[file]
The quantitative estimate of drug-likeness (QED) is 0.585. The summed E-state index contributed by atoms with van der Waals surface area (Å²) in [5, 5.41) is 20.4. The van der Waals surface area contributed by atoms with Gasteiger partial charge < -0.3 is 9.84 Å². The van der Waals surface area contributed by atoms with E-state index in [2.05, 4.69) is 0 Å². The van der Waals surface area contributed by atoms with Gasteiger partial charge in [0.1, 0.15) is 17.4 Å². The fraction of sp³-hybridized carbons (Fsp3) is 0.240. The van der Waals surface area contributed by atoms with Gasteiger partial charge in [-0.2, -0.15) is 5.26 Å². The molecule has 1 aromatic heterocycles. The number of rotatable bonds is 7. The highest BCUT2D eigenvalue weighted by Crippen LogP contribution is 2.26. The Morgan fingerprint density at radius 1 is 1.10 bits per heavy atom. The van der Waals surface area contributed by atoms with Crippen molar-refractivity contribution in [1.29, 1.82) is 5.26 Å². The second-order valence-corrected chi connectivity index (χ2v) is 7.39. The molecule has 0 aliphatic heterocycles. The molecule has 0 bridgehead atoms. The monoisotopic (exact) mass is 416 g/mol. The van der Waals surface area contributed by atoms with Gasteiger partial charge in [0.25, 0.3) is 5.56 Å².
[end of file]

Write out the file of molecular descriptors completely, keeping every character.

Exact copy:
The quantitative estimate of drug-likeness (QED) is 0.585. The summed E-state index contributed by atoms with van der Waals surface area (Å²) in [5, 5.41) is 20.4. The van der Waals surface area contributed by atoms with Gasteiger partial charge < -0.3 is 9.84 Å². The van der Waals surface area contributed by atoms with E-state index in [2.05, 4.69) is 0 Å². The van der Waals surface area contributed by atoms with Gasteiger partial charge in [0.1, 0.15) is 17.4 Å². The fraction of sp³-hybridized carbons (Fsp3) is 0.240. The van der Waals surface area contributed by atoms with Gasteiger partial charge in [-0.2, -0.15) is 5.26 Å². The molecule has 1 aromatic heterocycles. The number of rotatable bonds is 7. The highest BCUT2D eigenvalue weighted by Crippen LogP contribution is 2.26. The Morgan fingerprint density at radius 1 is 1.10 bits per heavy atom. The van der Waals surface area contributed by atoms with Crippen molar-refractivity contribution in [1.29, 1.82) is 5.26 Å². The second-order valence-corrected chi connectivity index (χ2v) is 7.39. The molecule has 0 aliphatic heterocycles. The molecule has 0 bridgehead atoms. The monoisotopic (exact) mass is 416 g/mol. The van der Waals surface area contributed by atoms with Gasteiger partial charge in [0.25, 0.3) is 5.56 Å².